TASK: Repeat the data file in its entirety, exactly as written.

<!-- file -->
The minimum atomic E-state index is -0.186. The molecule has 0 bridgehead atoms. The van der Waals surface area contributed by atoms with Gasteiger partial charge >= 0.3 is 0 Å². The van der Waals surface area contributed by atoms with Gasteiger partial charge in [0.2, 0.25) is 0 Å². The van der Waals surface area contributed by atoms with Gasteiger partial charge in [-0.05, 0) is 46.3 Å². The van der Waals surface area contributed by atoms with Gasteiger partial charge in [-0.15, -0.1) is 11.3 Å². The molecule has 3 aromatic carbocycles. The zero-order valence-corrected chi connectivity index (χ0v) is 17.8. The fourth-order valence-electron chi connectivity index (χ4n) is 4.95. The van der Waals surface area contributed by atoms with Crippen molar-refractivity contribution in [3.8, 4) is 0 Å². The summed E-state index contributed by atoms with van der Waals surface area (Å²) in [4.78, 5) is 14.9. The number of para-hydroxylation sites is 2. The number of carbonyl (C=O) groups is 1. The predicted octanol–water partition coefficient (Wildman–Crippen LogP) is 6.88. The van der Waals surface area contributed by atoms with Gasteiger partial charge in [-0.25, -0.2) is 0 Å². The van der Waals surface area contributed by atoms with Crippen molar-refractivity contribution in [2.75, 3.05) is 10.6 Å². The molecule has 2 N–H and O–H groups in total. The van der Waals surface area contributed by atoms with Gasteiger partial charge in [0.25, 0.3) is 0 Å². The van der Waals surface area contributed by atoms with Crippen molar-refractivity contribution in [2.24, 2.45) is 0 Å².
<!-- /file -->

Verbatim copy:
The minimum atomic E-state index is -0.186. The molecule has 0 bridgehead atoms. The van der Waals surface area contributed by atoms with Gasteiger partial charge >= 0.3 is 0 Å². The van der Waals surface area contributed by atoms with Gasteiger partial charge in [0.2, 0.25) is 0 Å². The van der Waals surface area contributed by atoms with Gasteiger partial charge in [-0.05, 0) is 46.3 Å². The van der Waals surface area contributed by atoms with Gasteiger partial charge in [-0.15, -0.1) is 11.3 Å². The molecule has 3 aromatic carbocycles. The zero-order valence-corrected chi connectivity index (χ0v) is 17.8. The fourth-order valence-electron chi connectivity index (χ4n) is 4.95. The van der Waals surface area contributed by atoms with Crippen molar-refractivity contribution in [3.8, 4) is 0 Å². The summed E-state index contributed by atoms with van der Waals surface area (Å²) in [4.78, 5) is 14.9. The number of para-hydroxylation sites is 2. The number of carbonyl (C=O) groups is 1. The predicted octanol–water partition coefficient (Wildman–Crippen LogP) is 6.88. The van der Waals surface area contributed by atoms with Gasteiger partial charge in [-0.25, -0.2) is 0 Å². The van der Waals surface area contributed by atoms with Crippen molar-refractivity contribution in [2.75, 3.05) is 10.6 Å². The molecule has 2 N–H and O–H groups in total. The van der Waals surface area contributed by atoms with Gasteiger partial charge in [0.25, 0.3) is 0 Å². The van der Waals surface area contributed by atoms with Crippen molar-refractivity contribution in [2.24, 2.45) is 0 Å².